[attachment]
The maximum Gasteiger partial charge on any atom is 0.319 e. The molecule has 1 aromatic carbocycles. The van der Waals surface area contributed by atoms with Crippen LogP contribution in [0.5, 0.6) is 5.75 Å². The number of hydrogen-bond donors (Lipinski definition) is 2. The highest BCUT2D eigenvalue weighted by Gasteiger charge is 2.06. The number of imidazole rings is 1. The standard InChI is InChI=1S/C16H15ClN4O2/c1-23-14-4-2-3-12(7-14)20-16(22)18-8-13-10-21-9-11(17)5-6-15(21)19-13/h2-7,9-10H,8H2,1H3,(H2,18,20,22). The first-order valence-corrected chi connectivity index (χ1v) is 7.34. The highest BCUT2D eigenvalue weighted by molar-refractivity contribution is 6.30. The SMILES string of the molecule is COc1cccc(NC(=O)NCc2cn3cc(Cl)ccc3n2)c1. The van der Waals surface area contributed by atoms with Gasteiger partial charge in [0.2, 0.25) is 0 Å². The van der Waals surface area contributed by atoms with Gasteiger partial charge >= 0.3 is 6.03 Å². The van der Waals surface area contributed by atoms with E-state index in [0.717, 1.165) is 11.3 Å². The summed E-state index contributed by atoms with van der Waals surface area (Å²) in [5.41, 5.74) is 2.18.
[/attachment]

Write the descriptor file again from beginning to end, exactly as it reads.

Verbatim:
The maximum Gasteiger partial charge on any atom is 0.319 e. The molecule has 1 aromatic carbocycles. The van der Waals surface area contributed by atoms with Crippen LogP contribution in [0.5, 0.6) is 5.75 Å². The number of hydrogen-bond donors (Lipinski definition) is 2. The highest BCUT2D eigenvalue weighted by Gasteiger charge is 2.06. The number of imidazole rings is 1. The standard InChI is InChI=1S/C16H15ClN4O2/c1-23-14-4-2-3-12(7-14)20-16(22)18-8-13-10-21-9-11(17)5-6-15(21)19-13/h2-7,9-10H,8H2,1H3,(H2,18,20,22). The first-order valence-corrected chi connectivity index (χ1v) is 7.34. The highest BCUT2D eigenvalue weighted by molar-refractivity contribution is 6.30. The SMILES string of the molecule is COc1cccc(NC(=O)NCc2cn3cc(Cl)ccc3n2)c1. The van der Waals surface area contributed by atoms with Gasteiger partial charge in [0.2, 0.25) is 0 Å². The van der Waals surface area contributed by atoms with Gasteiger partial charge >= 0.3 is 6.03 Å². The van der Waals surface area contributed by atoms with E-state index in [0.717, 1.165) is 11.3 Å². The summed E-state index contributed by atoms with van der Waals surface area (Å²) in [5.41, 5.74) is 2.18.